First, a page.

European Commission. (2016). Communication from the Commission to the European Parliament, the Council, the European Economic and Social Committee and the Committee of the Regions - Online Platforms and the Digital Single Market Opportunities and Challenges for Europe. :52016DC0288&from=EN

Fraccascia, L., & Yazan, D. M. (2018). The role of online information-sharing platforms on the performance of industrial symbiosis networks. Resources, conservation and recycling, 136, 473-485.

Gligor, D., Bozkurt, S., Russo, I., & Omar, A. (2018). A look into the past and future: theories within supply chain management, marketing and management. Supply Chain Management: An International Journal, 24/1, 170-186.

Henry, M., Bauwens, T., Hekkert, M., & Kirchherr, J. (2020). A typology of circular start-ups: An Analysis of 128 circular business models. Journal of Cleaner Production, 245, 118528.

Hur, E., Beverley, K., & Cassidy, T. (2013). Development of an ideation toolkit supporting sustainable fashion design and consumption. Research Journal of Textile and Apparel.

Kovacic, I., Honic, M., & Sreckovic, M. (2020). Digital platform for circular economy in AEC industry. Engineering Project Organization Journal, 9, 1-16.

Inigo, E. A., Albareda, L., & Ritala, P. (2017). Business model innovation for sustainability: Exploring evolutionary and radical approaches through dynamic capabilities. Industry and Innovation, 24 (5), 515-542.

Lee, J. H., Hancock, M. G., & Hu, M. C. (2014). Towards an effective framework for building smart cities: Lessons from Seoul and San Francisco. Technological Forecasting and Social Change, 89, 80-99.

Lin, P., Zhang, X., Yan, S., & Jiang, Q. (2020). Dynamic capabilities and business model innovation of platform enterprise: a case study of didi taxi. Scientific Programming, 1-12.

Mattila, M., Mesiranta, N., & Heikkinen, A. (2020). Platform-based sustainable business models: reducing food waste in food services. International Journal of Entrepreneurship and Innovation Management, 24 (4-5), 249-265.

Meath, C., Karlovšek, J., Navarrete, C., Eales, M., & Hastings, P. (2022). Co-designing a multi-level platform for industry level transition to circular economy principles: A case study of the infrastructure CoLab. Journal of Cleaner Production, 347, 131080.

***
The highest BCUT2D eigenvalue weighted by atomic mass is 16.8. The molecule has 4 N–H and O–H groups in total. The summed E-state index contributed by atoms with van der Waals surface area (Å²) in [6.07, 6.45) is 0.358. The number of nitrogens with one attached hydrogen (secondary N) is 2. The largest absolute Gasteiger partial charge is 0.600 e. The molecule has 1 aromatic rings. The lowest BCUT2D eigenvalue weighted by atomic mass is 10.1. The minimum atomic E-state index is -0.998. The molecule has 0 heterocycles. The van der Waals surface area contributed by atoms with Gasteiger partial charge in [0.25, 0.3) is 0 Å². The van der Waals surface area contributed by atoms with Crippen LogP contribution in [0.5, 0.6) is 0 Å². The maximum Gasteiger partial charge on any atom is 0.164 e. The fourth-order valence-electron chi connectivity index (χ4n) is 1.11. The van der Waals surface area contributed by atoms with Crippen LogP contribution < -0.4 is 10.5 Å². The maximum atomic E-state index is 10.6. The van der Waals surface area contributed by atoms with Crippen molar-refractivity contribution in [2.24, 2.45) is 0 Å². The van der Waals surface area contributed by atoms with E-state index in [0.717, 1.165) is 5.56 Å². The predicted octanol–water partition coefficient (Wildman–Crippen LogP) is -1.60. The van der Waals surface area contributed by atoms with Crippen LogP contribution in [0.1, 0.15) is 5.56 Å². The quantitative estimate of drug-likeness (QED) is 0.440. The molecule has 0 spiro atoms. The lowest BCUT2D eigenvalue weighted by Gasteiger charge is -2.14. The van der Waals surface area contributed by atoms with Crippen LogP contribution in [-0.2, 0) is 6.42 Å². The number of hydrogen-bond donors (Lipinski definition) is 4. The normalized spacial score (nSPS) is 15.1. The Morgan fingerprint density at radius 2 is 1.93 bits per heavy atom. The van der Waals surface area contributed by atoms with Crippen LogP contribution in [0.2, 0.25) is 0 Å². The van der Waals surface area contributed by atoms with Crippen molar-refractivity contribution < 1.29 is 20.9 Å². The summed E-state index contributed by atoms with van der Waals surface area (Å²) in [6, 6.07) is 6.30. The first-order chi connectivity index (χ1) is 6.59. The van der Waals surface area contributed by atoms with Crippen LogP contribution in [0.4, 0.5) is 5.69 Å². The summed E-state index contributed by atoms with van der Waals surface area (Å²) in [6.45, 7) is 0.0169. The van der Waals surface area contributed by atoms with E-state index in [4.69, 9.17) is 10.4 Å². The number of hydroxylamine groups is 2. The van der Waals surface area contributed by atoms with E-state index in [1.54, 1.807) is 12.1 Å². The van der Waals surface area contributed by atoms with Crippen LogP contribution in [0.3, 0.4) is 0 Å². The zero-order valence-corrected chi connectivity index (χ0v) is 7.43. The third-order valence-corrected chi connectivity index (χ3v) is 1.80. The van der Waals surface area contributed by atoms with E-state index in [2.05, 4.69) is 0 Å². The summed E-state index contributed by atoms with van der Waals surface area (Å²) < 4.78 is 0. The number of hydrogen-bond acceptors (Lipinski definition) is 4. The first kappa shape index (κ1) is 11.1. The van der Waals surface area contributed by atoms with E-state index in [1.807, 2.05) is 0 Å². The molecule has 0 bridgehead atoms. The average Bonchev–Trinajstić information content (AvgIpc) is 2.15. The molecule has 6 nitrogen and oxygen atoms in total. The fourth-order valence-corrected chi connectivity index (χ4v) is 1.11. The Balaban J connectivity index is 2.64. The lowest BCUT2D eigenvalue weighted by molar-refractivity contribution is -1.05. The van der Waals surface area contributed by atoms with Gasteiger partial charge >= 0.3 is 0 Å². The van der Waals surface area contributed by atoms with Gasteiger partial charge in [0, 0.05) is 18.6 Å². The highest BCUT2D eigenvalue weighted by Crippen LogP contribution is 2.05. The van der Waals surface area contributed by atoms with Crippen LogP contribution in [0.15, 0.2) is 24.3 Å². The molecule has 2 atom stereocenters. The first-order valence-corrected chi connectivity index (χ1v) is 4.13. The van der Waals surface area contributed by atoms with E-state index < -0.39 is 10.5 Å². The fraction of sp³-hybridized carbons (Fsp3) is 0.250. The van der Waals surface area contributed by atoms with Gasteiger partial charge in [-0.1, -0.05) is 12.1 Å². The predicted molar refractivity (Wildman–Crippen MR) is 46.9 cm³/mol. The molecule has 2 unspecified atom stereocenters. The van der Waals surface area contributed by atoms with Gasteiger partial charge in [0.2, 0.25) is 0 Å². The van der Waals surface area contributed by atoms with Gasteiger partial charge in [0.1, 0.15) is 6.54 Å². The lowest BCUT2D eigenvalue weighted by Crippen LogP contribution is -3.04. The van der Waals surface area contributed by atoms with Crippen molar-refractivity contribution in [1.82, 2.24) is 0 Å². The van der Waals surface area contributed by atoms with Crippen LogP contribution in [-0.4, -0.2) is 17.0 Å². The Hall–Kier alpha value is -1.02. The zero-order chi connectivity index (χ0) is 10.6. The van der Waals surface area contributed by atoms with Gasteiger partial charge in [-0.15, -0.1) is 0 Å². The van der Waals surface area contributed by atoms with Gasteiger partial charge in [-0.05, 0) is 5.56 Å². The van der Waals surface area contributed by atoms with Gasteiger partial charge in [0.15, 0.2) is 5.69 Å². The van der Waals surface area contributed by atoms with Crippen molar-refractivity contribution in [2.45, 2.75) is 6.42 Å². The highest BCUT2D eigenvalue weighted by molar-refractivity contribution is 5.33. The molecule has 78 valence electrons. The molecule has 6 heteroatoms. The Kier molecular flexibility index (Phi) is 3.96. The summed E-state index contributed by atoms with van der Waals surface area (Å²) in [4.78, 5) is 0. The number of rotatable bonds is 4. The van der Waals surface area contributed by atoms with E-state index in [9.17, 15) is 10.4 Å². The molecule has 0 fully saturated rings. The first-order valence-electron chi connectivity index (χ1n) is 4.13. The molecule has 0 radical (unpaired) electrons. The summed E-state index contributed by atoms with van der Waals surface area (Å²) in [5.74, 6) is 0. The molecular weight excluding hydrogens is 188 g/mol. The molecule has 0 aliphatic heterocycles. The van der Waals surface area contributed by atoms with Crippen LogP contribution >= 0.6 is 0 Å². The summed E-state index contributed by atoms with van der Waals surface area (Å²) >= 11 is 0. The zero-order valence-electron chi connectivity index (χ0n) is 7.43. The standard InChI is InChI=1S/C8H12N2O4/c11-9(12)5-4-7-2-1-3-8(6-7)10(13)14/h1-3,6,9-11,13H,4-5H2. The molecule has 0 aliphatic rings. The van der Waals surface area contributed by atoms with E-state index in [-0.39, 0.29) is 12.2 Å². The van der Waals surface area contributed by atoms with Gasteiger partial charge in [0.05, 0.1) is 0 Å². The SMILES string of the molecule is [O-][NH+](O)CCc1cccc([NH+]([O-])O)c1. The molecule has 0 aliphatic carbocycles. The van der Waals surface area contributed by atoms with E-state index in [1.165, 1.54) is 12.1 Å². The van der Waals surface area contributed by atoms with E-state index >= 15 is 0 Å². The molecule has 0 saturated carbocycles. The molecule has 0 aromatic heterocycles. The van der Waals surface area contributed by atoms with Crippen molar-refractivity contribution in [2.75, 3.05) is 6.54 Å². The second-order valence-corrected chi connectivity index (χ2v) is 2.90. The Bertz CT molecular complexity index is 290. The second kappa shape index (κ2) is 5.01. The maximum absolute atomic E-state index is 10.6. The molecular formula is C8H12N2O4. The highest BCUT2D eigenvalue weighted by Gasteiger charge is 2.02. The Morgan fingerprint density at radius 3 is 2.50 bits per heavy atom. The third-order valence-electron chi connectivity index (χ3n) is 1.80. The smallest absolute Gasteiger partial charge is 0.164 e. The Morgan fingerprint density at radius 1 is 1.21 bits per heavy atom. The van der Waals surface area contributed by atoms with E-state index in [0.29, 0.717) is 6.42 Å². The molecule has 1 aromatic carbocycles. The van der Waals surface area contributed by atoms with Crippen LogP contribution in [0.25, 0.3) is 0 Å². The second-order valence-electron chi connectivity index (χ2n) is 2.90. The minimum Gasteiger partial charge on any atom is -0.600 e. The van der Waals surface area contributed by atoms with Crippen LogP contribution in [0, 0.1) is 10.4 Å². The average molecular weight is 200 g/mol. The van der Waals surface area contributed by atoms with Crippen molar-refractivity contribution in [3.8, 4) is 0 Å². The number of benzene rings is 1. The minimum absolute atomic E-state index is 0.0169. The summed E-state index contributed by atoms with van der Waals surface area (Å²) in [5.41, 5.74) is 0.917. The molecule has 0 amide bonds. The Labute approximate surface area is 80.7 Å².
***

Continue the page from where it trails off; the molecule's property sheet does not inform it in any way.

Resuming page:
Menzel, T., & Teubner, T. (2020). Green energy platform economics–understanding platformization and sustainabilization in the energy sector. International Journal of Energy Sector Management, 15(3), 456-475.

Michelini, L., Grieco, C., Ciulli, F., & Di Leo, A. (2020). Uncovering the impact of food sharing platform business models: a theory of change approach. British Food Journal, 122 (5), 1437-1462

Moltene, L., & Orsato, R. J. (2021). The sharing economy in practice: An exploratory study of the acceptance and use of digital platforms in food waste reduction. Revista de Administração de Empresas, 61.

Parida, V.; Sjödin, D.; Reim, W. (2019). Reviewing Literature on Digitalization, Business Model Innovation, and Sustainable Industry: Past Achievements and Future Promises. Sustainability, 11, 391, 1-18.

Parth, S., Manoharan, B., Parthiban, R., Qureshi, I., Bhatt, B., & Rakshit, K. (2021). Digital technology-enabled transformative consumer responsibilisation: A case study. European Journal of Marketing, 55 (9), 2538-2565.

Reuter, E. (2022). Hybrid business models in the sharing economy: The role of business model design for managing the environmental paradox. Business Strategy and the Environment, 31 (2), 603-618.

Santa‐Maria, T., Vermeulen, W. J., & Baumgartner, R. J. (2022). How do incumbent firms innovate their business models for the circular economy? Identifying micro‐foundations of dynamic capabilities. Business Strategy and the Environment, 31 (4), 1308-1333.

Thundatil, N. (2007). Architecture for implementing a sustainable electronic delivery services platform: atmitchell. com case study. The Electronic Library.

Tranfield, D., Denyer, D. and Smart, P. (2003), “Towards a methodology for developing evidence-informed management knowledge by means of systematic review”. British Journal of Management, 14 (3), 207-222.

Vo-Thanh, T., Zaman, M., Hasan, R., Rather, R. A., Lombardi, R., & Secundo, G. (2021). How a mobile app can become a catalyst for sustainable social business: The case of Too Good To Go. Technological Forecasting and Social Change, 171, 120962.

Wagner, M., Bothner, C. L., Rau, E., Zeng, P. Z., Waisanen, E. H., Czerwinski, M. A., ... & Hardin, R. D. (2021). Gala: An Open-Access Platform for Interactive Learning With Sustainability Case Studies. IEEE Transactions on Learning Technologies, 14 (6), 788-801.

Wells, P. (2013). Sustainable business models and the automotive industry: A commentary. IIMB. Management Review, 25, 228–239.

Yrjölä, M., Hokkanen, H., & Saarijärvi, H. (2021). A typology of second-hand business models. Journal of Marketing Management, 37 (7-8), 761-791.

No comments here
Why not start the discussion?